Recent controversy over The Help by Kathryn Stockett has reminded me of the continuing controversy over The Adventures of Huckleberry Finn by Mark Twain.
It seems reasonable to me that a novel by a white author representing African American characters and experience would be subjected to critical scrutiny. It also seems reasonable to expect that a white writer will depict that experience through a white lens, just as black writers will portray white characters and experience through a black lens. Does that mean that whites should not write about blacks and vice versa? I hope not. Even if that means white novels will bear vestiges, at the very least, of racism and black novels will exhibit prejudice toward whites.
One problem of American publishing history, however, in a white dominated culture, is that black writers have had to get past white editors and publishers while white writers have rarely been screened by black publishing filters. As a result, historically, more racism in white novels has been published than has the critique of white supremacy in black novels. It should be no surprise that black readers will react more strongly to and scrutinize more closely the way their experience is depicted by white writers.
Instead of being hypersensitive and resentful, white readers and writers might want to pay attention. They could learn something.
For the most part, though, criticism of Huck Finn as a racist novel has been met with furious defensiveness. Mark Twain, after all, is an American literary hero and Huck Finn has been considered his “masterpiece” (interesting word choice). To label Twain and his novel as “racist” seems unpatriotic at best and downright sacrilegious at worst.
How could Huck Finn be racist? The escaped slave, Jim, is a sympathetic character and the white Southerners are mostly unsympathetic objects of ridicule and satire. But, is an anti-slavery message the same as an anti-racist message? Can an abolitionist still be a white supremacist? Slavery had been abolished some twenty years before the 1884 publication of Huck Finn, but racism continued to run rampant. Does the anti-slavery message absolve the novel of racism?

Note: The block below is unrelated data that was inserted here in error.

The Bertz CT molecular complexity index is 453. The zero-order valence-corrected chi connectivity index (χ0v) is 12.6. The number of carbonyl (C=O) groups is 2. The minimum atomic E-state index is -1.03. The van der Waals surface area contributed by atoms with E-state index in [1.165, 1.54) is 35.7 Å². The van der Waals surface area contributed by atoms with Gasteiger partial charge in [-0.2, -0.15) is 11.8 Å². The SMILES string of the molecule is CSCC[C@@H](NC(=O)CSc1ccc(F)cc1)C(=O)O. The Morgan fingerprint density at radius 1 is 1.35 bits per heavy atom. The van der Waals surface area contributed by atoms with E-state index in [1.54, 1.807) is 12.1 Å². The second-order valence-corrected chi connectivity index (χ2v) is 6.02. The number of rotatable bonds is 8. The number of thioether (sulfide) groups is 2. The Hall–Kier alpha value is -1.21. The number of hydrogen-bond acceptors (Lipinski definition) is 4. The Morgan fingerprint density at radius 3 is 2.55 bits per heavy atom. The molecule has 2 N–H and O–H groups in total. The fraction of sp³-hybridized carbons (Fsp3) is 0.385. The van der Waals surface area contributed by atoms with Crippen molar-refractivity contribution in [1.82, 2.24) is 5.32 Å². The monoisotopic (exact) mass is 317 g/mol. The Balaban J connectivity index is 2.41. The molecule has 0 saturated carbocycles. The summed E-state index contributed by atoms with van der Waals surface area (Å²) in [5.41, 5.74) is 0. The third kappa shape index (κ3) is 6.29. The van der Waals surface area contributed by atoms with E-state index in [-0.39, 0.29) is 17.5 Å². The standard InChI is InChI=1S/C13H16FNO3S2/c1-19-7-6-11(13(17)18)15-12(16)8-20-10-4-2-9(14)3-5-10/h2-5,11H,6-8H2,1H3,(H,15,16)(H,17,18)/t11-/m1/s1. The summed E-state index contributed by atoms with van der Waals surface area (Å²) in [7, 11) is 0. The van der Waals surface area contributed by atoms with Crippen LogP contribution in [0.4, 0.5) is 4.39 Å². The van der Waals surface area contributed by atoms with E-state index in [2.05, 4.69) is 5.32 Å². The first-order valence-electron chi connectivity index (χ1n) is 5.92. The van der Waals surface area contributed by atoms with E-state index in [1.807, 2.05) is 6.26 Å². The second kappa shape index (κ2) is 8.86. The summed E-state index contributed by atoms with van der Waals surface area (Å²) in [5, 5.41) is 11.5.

Defenders argue that Jim is not only sympathetic but humanized as a man equally deserving of freedom as the white runaway, Huck. Huck, himself, must struggle with and overcome his own conditioned racism in order, not only to help Jim escape, but also to bond with him as a companion and fellow seeker of freedom. Some even see Jim as a father figure to Huck, putting Jim in a psychologically superior position.
Detractors counter that (1) Jim is hardly represented as “equal” to Huck, (2) even if he were, then he, a grown man with a wife and children, is being equated with a child, thus reinforcing a common stereotype of blacks as “childlike,” and (3) while Jim may be allowed moments of genuine humanity, he is largely portrayed as a caricature based on popular minstrel show “Jim Crow” stereotypes. Critics also question Huck’s moral progress and human bond with Jim, given the way Huck joins with Tom Sawyer in tormenting Jim when he is held captive at the Phelps farm at the end of the novel.
Defenders counter that, after all, how much moral progress can you expect a fourteen-year-old boy to make in such a short time span? Just the fact that Huck does have those pangs of conscience over Jim’s treatment is anti-racist enough. And, while Twain may not have completely transcended his own white supremacist and racist environment, he went further in challenging that ideology than any other white writer of the 19th century. (I would submit that Herman Melville, writing before abolition, went further than Twain did, though his subtlety in Benito Cereno, for example, would have escaped many readers.)
I wonder if the defenders and detractors are both right. I wonder if Twain himself was torn between challenging the morality of his white readers and placating them in order to promote his own popularity and book sales. The result is a novel that promises much in terms of an anti-racist message but falls far short of full delivery.
Van Wyck Brooks, in his critical study The Ordeal of Mark Twain (1933), claims that, just as this iconic author had two names, Samuel Clemens and Mark Twain, so he had a conflicted psyche, one that aspired to be, on one hand, a serious artist using satire to critique his contemporary society, and on the other hand, a popular humorist, using folksiness to endear and promote himself to the reading public. Brooks traces this split throughout Twain’s career and argues that his increasing cynicism and misanthropy was the result of his own self-hatred for having “sold out” his highest and best artistic and moral promise. If Brooks is right, The Adventures of Huckleberry Finn is but one episode in the sad psychological story of our revered American author Mark Twain.
This commentary is not meant to reflect on The Help. That will have to wait for a future blog post.